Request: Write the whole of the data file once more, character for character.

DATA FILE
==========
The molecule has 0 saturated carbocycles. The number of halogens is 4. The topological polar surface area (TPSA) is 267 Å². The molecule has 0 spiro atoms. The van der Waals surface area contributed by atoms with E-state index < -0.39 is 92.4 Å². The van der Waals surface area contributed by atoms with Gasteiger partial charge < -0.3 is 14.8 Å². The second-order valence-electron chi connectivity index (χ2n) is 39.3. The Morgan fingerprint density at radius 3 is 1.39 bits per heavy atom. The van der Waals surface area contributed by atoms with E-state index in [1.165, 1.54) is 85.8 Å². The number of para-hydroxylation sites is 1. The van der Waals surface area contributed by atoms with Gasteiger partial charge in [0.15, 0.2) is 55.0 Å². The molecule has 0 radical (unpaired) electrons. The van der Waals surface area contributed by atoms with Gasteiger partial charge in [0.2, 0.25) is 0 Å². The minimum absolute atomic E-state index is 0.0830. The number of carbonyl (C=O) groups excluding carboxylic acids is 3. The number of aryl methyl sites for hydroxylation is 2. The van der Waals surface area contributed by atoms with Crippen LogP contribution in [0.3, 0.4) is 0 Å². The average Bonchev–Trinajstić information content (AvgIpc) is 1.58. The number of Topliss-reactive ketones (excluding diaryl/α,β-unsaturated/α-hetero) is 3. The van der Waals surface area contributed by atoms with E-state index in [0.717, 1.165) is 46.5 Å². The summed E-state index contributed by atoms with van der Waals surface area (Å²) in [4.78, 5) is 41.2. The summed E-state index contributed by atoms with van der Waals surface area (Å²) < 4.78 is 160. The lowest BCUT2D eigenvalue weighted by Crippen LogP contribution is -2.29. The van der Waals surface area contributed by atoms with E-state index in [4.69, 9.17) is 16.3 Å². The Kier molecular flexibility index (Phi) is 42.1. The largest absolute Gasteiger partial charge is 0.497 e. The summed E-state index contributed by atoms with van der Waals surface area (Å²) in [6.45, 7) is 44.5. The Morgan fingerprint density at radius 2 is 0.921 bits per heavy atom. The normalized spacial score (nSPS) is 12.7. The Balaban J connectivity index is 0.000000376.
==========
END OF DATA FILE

The molecule has 0 saturated carbocycles. The number of halogens is 4. The topological polar surface area (TPSA) is 267 Å². The molecule has 0 spiro atoms. The van der Waals surface area contributed by atoms with E-state index < -0.39 is 92.4 Å². The van der Waals surface area contributed by atoms with Gasteiger partial charge < -0.3 is 14.8 Å². The second-order valence-electron chi connectivity index (χ2n) is 39.3. The Morgan fingerprint density at radius 3 is 1.39 bits per heavy atom. The van der Waals surface area contributed by atoms with E-state index in [1.165, 1.54) is 85.8 Å². The number of para-hydroxylation sites is 1. The van der Waals surface area contributed by atoms with Gasteiger partial charge in [0.15, 0.2) is 55.0 Å². The molecule has 0 radical (unpaired) electrons. The van der Waals surface area contributed by atoms with Gasteiger partial charge in [0.2, 0.25) is 0 Å². The minimum absolute atomic E-state index is 0.0830. The number of carbonyl (C=O) groups excluding carboxylic acids is 3. The number of aryl methyl sites for hydroxylation is 2. The van der Waals surface area contributed by atoms with Crippen LogP contribution in [0.3, 0.4) is 0 Å². The average Bonchev–Trinajstić information content (AvgIpc) is 1.58. The number of Topliss-reactive ketones (excluding diaryl/α,β-unsaturated/α-hetero) is 3. The van der Waals surface area contributed by atoms with E-state index in [0.717, 1.165) is 46.5 Å². The summed E-state index contributed by atoms with van der Waals surface area (Å²) in [4.78, 5) is 41.2. The summed E-state index contributed by atoms with van der Waals surface area (Å²) < 4.78 is 160. The lowest BCUT2D eigenvalue weighted by Crippen LogP contribution is -2.29. The van der Waals surface area contributed by atoms with E-state index in [4.69, 9.17) is 16.3 Å². The Kier molecular flexibility index (Phi) is 42.1. The largest absolute Gasteiger partial charge is 0.497 e. The summed E-state index contributed by atoms with van der Waals surface area (Å²) in [6.45, 7) is 44.5. The Morgan fingerprint density at radius 2 is 0.921 bits per heavy atom. The normalized spacial score (nSPS) is 12.7. The Balaban J connectivity index is 0.000000376.